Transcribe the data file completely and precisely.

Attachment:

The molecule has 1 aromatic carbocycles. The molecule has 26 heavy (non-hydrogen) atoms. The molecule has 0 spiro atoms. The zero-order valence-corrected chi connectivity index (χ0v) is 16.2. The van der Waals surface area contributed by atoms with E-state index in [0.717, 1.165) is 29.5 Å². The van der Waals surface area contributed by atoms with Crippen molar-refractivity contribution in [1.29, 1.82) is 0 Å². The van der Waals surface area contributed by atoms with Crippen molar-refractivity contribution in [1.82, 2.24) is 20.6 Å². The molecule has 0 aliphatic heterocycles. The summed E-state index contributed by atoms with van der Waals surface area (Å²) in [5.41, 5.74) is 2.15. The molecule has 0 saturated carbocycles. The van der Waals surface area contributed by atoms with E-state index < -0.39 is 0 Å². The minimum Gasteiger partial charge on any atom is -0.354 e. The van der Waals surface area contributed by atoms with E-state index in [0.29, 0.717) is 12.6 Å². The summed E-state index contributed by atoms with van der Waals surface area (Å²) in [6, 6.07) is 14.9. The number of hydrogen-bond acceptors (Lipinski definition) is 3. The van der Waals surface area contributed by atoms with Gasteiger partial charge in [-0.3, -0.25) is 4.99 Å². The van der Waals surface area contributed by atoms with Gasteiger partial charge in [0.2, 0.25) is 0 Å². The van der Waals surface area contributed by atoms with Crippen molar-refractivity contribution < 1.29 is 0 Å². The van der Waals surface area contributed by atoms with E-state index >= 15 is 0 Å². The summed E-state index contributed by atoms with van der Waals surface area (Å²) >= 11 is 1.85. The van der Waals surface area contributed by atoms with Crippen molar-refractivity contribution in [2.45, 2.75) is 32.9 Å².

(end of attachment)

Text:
The molecule has 1 aromatic carbocycles. The molecule has 26 heavy (non-hydrogen) atoms. The molecule has 0 spiro atoms. The zero-order valence-corrected chi connectivity index (χ0v) is 16.2. The van der Waals surface area contributed by atoms with E-state index in [0.717, 1.165) is 29.5 Å². The van der Waals surface area contributed by atoms with Crippen molar-refractivity contribution in [1.29, 1.82) is 0 Å². The van der Waals surface area contributed by atoms with Crippen molar-refractivity contribution in [1.82, 2.24) is 20.6 Å². The molecule has 0 aliphatic heterocycles. The summed E-state index contributed by atoms with van der Waals surface area (Å²) in [5.41, 5.74) is 2.15. The molecule has 0 saturated carbocycles. The van der Waals surface area contributed by atoms with E-state index < -0.39 is 0 Å². The minimum Gasteiger partial charge on any atom is -0.354 e. The van der Waals surface area contributed by atoms with E-state index in [0.29, 0.717) is 12.6 Å². The summed E-state index contributed by atoms with van der Waals surface area (Å²) in [6, 6.07) is 14.9. The number of hydrogen-bond acceptors (Lipinski definition) is 3. The van der Waals surface area contributed by atoms with Gasteiger partial charge in [-0.3, -0.25) is 4.99 Å². The van der Waals surface area contributed by atoms with Gasteiger partial charge in [0.2, 0.25) is 0 Å². The van der Waals surface area contributed by atoms with Crippen molar-refractivity contribution < 1.29 is 0 Å². The van der Waals surface area contributed by atoms with E-state index >= 15 is 0 Å². The summed E-state index contributed by atoms with van der Waals surface area (Å²) >= 11 is 1.85. The van der Waals surface area contributed by atoms with Crippen molar-refractivity contribution in [2.45, 2.75) is 32.9 Å².